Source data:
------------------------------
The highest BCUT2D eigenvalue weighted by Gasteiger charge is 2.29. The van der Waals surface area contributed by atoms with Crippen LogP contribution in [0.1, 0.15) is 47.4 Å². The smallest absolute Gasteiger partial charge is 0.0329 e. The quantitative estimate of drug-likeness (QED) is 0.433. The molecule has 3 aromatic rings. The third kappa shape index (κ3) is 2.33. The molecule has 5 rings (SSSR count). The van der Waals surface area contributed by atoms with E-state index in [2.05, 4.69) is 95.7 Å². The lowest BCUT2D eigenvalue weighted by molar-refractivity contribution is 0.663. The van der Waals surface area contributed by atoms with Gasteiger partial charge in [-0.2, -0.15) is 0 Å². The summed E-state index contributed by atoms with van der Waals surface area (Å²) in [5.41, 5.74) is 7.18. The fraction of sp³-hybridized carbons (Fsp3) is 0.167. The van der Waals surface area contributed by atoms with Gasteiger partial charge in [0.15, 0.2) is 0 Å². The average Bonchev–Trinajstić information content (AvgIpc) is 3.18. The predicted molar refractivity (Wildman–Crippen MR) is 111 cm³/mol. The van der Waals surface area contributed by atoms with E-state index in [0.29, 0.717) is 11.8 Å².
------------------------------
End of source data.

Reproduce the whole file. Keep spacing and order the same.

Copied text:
The highest BCUT2D eigenvalue weighted by Gasteiger charge is 2.29. The van der Waals surface area contributed by atoms with Crippen LogP contribution in [0.1, 0.15) is 47.4 Å². The smallest absolute Gasteiger partial charge is 0.0329 e. The quantitative estimate of drug-likeness (QED) is 0.433. The molecule has 3 aromatic rings. The third kappa shape index (κ3) is 2.33. The molecule has 5 rings (SSSR count). The van der Waals surface area contributed by atoms with E-state index in [2.05, 4.69) is 95.7 Å². The lowest BCUT2D eigenvalue weighted by molar-refractivity contribution is 0.663. The van der Waals surface area contributed by atoms with Gasteiger partial charge in [-0.2, -0.15) is 0 Å². The summed E-state index contributed by atoms with van der Waals surface area (Å²) in [5.41, 5.74) is 7.18. The fraction of sp³-hybridized carbons (Fsp3) is 0.167. The van der Waals surface area contributed by atoms with Gasteiger partial charge in [0.15, 0.2) is 0 Å². The average Bonchev–Trinajstić information content (AvgIpc) is 3.18. The predicted molar refractivity (Wildman–Crippen MR) is 111 cm³/mol. The van der Waals surface area contributed by atoms with E-state index in [0.29, 0.717) is 11.8 Å².